September 14, 2017
August 25, 2017
“The survival of our species has always depended on advances in agriculture.” So begins the narration for Food Evolution, a new documentary about genetically modified foods and the high-stakes global controversy over their use.
Astrophysicist and popular science educator Neil deGrasse Tyson provides the soothing, even-handed voice that takes viewers from a plant genetics lab in the United States to a banana farm in Uganda, showing viewers how genetic modification works and the very real problems around the world it is helping to solve.
March 14, 2017
February 7, 2017
Hans Rosling, the Swedish doctor and professor who saved countless lives in the world’s poorest countries (and gave TED talks), has died of pancreatic cancer. In December, Nature had an interesting feature with him, discussing his life’s work.
Rosling was an antidote to uninformed pessimism. As Nature...
January 30, 2017votes Wednesday on President Trump’s...
January 18, 2017
December 15, 2016life expectancy fell in 2015, the most recent year for which data is available. Female life expectancy dropped...
December 8, 2016
All legislative Powers herein granted shall be vested in a Congress of the United States, which shall consist of a Senate and House of Representatives.
The Framers of the Constitution...
November 28, 2016
This week on RealClear Radio Hour, Drs. Debra Patt and Kerry Emanuel discuss the politics of cancer care, chaos theory, and climate science.
We open the show with Dr. Debra Patt, practicing oncologist and Vice President of Texas Oncology. Debra explains how the well-intentioned federal 340B Drug Discount Program is actually driving up cancer care costs. With preferred vendor hospitals applying their 30-50% drug discounts to all patients, not just the underserved, industry-wide prices are being forced up to subsidize the program. On the whole, however, she is optimistic about the diagnostic innovations, therapeutic success, and a drastic drop in cancer mortality rates.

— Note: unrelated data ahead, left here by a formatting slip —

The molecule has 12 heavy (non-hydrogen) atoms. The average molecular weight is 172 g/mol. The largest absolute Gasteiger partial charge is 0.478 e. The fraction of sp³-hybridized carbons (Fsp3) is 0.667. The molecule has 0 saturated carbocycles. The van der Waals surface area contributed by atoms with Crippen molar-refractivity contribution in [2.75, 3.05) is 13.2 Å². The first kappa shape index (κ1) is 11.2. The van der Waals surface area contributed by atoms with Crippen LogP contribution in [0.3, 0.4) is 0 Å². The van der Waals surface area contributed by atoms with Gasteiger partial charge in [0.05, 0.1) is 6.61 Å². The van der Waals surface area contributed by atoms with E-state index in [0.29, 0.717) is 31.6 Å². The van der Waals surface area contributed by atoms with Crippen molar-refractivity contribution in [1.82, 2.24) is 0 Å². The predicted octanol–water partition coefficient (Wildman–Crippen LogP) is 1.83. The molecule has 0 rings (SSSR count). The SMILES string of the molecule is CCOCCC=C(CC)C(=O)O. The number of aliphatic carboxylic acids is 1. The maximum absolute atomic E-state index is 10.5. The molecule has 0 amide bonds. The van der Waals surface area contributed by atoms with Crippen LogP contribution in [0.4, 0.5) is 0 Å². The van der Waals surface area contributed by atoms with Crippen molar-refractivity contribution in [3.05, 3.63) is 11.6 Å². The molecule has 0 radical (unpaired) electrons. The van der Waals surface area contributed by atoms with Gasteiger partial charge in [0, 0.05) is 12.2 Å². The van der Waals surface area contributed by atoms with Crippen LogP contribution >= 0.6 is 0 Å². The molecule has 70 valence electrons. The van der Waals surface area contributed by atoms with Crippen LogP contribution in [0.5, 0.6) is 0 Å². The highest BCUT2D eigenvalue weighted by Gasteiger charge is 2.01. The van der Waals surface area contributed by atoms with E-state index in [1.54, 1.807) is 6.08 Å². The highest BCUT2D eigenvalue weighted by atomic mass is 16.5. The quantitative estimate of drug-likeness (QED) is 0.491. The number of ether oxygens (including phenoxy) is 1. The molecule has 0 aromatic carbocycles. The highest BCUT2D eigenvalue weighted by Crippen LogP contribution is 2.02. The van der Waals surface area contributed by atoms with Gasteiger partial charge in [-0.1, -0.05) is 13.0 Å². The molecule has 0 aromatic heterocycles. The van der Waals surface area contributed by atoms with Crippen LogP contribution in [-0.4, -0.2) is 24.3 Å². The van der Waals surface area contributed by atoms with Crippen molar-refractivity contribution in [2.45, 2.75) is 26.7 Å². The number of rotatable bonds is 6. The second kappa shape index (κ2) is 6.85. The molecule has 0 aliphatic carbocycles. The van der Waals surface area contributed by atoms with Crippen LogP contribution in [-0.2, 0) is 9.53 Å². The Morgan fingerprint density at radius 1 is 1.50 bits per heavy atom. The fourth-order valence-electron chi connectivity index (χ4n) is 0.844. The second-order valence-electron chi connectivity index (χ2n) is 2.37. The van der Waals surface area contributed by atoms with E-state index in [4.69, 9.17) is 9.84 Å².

November 24, 2016
We have arrived at another divisive debate about the future of Americans’ access to health insurance and health care services and our ability to protect it. And no one can claim that the recent election provided a mandate for a specific path forward. With the flood of news about 2017 exchange pricing and Republicans working on how they can make good on their vows to repeal and replace the Affordable Care Act (ACA), now is a good time to examine “what might have been” in light of “what is” regarding our nation’s health care insurance and delivery system.
The reality is unspeakably ugly—skyrocketing premiums, disappearing competition, enormous unbudgeted federal spending on the exchanges, and unappreciated second-order effects like large increases on the group market (where most people obtain health care coverage) and rising small employer costs. These rising costs depress...